Key to offering good dementia care is the attitude we take towards dementia. We have only just begun to debunk the myth that if you get dementia, nothing can be done about it.
In my last piece, I explained the ground-breaking concept of rementia — the possibility for those living with dementia to regain function. Here, I want to go into greater detail on the person-centred approach which has to be at the heart of rementia.
The first thing that is critical in supporting people to live well with dementia is understanding the individual behind the diagnosis, and their specific symptoms and needs. Not everyone who has dementia will experience the same symptoms.
Secondly, simple verbal shifts can lead to big shifts in attitude. Rather than only seeing the 'disability', or difficulty in doing things, I advocate focusing on the abilities of the person and their potential for rehabilitation — regaining function.
The first step towards rehabilitation is understanding the unique experience of every individual. A popular model pioneered by Tom Kitwood and Kathy Bredin encourages carers to consider the following factors:
Personality: The unique characteristics of individuals will affect their ways of dealing with situations, events, and crucially, change – and can therefore add to or reduce the symptoms of dementia.
Biography: Life history shapes personality, and how we have learned to respond to situations. Our past experiences affect all our current behaviour and responses, regardless of brain cell damage.
Health: Physical and mental health affects how we behave. Behaviour can be mistaken by others for signs of dementia when it may simply be a sign of ill health – for example, someone may be pacing because they are in pain.
Neurological Impairment: These are the cognitive limitations resulting from damage to nerve cells in the brain. For a long time, the symptoms of dementia were thought of as only being caused by a neurological impairment.
Social Psychology: This is the way that the attitudes of others and interactions with others affect the emotional state of a person. Crucially, interactions can either enhance or limit opportunities to be a part of a social group – which is why it is so important that carers use emotional intelligence to develop supportive relationships.
While we cannot alter past life history or personality, of course, we can certainly affect all the other factors. And carers have a critical role in supporting those living with dementia to make lifestyle changes that do this, by consciously supporting nutrition, emotions, and cognition.
Leading researchers in the field have described how metabolic enhancement can help reverse cognitive decline – including through diets designed to minimise inflammation, as there is evidence of a strong relationship between inflammation within the brain and dementia. Such diets feature low-glycemic, low-grain foods and supplements to optimise the chemical balance within the brain.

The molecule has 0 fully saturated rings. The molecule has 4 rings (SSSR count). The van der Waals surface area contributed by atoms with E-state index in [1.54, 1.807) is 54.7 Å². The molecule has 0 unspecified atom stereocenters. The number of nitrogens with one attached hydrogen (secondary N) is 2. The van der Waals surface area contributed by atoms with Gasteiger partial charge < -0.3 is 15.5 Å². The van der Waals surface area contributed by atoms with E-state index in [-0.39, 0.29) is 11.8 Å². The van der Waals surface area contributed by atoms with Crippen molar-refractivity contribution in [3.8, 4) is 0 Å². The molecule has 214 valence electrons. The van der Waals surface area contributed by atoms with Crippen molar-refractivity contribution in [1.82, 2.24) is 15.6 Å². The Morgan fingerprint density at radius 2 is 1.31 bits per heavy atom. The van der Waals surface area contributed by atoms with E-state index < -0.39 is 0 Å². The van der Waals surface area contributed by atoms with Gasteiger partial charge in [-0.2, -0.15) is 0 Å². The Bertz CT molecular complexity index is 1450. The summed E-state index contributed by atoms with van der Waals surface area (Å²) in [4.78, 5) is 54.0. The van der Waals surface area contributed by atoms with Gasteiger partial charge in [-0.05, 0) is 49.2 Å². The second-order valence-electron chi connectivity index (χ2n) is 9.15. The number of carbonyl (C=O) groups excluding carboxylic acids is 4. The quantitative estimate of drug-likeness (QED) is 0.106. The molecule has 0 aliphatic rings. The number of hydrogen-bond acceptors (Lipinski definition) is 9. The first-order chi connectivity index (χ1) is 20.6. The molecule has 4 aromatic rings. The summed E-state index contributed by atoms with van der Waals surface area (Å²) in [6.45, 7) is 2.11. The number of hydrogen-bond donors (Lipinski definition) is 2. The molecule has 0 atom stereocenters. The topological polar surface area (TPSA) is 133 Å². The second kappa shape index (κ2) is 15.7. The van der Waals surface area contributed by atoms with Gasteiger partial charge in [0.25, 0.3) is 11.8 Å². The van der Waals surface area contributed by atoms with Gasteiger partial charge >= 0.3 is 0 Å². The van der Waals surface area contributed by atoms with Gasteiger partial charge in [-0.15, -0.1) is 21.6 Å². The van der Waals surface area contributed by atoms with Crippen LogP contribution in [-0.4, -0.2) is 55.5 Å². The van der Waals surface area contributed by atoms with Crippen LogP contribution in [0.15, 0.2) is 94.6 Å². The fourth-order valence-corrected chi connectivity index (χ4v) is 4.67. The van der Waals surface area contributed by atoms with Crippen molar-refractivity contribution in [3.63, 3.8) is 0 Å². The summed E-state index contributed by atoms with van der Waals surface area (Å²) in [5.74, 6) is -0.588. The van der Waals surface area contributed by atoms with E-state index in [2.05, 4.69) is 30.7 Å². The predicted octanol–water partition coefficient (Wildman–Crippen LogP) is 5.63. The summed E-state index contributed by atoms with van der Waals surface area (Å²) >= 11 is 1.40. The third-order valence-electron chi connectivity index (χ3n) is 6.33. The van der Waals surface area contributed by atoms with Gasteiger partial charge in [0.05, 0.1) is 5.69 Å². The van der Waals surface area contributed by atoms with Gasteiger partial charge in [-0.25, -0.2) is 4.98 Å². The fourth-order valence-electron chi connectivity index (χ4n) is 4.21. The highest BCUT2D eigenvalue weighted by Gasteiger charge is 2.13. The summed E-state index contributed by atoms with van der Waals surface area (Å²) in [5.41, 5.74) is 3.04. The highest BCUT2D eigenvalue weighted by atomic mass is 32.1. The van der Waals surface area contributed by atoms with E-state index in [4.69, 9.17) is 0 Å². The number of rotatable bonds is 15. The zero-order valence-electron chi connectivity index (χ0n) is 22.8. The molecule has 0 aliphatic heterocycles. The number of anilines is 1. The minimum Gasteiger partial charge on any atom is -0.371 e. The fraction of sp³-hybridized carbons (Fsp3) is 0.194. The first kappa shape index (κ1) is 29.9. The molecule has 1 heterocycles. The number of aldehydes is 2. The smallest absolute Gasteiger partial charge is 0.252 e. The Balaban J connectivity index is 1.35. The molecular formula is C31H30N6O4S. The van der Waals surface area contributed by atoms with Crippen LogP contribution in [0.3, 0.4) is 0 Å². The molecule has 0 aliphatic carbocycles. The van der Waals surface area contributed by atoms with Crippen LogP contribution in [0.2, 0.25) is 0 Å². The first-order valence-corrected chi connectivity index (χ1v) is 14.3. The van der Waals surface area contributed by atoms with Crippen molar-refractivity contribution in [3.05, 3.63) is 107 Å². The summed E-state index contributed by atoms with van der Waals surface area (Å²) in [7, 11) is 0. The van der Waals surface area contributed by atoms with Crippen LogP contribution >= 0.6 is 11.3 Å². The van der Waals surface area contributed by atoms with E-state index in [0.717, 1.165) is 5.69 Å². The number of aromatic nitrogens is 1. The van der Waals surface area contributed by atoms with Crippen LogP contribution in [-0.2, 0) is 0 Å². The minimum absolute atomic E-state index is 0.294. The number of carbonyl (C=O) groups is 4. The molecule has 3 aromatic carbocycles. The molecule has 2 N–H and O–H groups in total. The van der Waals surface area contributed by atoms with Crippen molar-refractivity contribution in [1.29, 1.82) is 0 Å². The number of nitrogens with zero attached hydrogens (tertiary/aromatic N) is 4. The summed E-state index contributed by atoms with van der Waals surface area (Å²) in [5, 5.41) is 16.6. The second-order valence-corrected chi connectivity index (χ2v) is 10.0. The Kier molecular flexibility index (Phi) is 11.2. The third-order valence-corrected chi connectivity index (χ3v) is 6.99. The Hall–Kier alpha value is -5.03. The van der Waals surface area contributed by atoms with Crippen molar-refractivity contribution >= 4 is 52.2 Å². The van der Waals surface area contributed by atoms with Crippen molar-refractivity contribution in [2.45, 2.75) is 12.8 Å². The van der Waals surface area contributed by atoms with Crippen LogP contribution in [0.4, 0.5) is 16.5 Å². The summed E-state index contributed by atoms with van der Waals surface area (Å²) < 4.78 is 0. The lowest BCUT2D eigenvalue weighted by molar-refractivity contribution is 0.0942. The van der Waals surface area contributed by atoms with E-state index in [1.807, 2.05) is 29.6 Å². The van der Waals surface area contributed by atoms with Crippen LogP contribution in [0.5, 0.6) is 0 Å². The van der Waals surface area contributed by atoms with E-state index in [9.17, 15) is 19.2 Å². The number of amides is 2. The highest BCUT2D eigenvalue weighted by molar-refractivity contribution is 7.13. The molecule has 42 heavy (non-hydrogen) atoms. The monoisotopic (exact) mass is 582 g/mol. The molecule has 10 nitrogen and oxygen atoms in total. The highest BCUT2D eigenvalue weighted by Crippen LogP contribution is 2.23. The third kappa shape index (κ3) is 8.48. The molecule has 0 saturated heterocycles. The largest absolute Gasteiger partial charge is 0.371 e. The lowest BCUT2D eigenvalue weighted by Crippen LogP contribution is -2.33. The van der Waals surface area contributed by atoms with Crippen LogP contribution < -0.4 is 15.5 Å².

We recognise the critical importance of offering the right diet at Gracewell Healthcare, and understanding each individual's culinary preferences and habits throughout the day. We were proud to be the first provider to appoint a Head of Nutrition and Hydration, Sophie Murray, whose role involves anything from providing input on menu planning to creating bespoke recipes for residents, overseeing the dining service, and setting up nutrition and hydration monitoring systems.
The interaction between a person living with dementia and their carer is a powerful determinant.
Understanding why a person who has the symptoms of dementia behaves as they do can help carers to enable rather than disable that person. In other words, the interaction between the two has the power to reduce the person’s disability – or, conversely, make the dementia worse, for example by undermining the person.
Family and friends may sometimes be bewildered or distressed by the conversations and behaviour of a person with dementia. My advice to them would be to take a step back from trying to work out what the person means and instead focus on what they are feeling. This is usually a stepping stone for developing a supportive relationship for them both.
‘Memory problems’ is a frequent but unhelpful way of describing symptoms of dementia. It is important to distinguish between the type of memory difficulty that a person has, so that you can then try to overcome that particular problem.
Three helpful techniques to aid this, which can be used easily by carers, are:
Chunking – Putting facts or steps in the process of an activity into categories or small groups. This is helpful as organising information into small, relevant, simple chunks or categories means that there is less information to remember.
Reality orientation – This is a conversational approach that uses repetition and a range of resources, such as memos, easy-to-read clocks, and calendars to help the memory. It involves regularly reminding the person of such information as the time, date, where he/she is and planned events for that day, such as a visit to see a friend.
Cognitive stimulation – This follows the ‘use it or lose it’ principle, and is achieved by supporting the person to engage through all of their senses in a range of preferred activities that will systematically target the main cognitive functions.
The key tips and strategies laid out here empower carers to help those living with dementia onto the path of rehabilitation bit by bit. They can all be brought together into a Rementia Self-Help Plan for each individual, which will be explained fully in my forthcoming book: Reducing the symptoms of Alzheimer’s disease and other dementias. And in the best cases, they are all underpinned by a deep and intimate understanding of the needs, abilities and idiosyncrasies of the individual you are helping.
You can find Jackie Pool, Head of Memory Care and Programming at Gracewell Healthcare, here.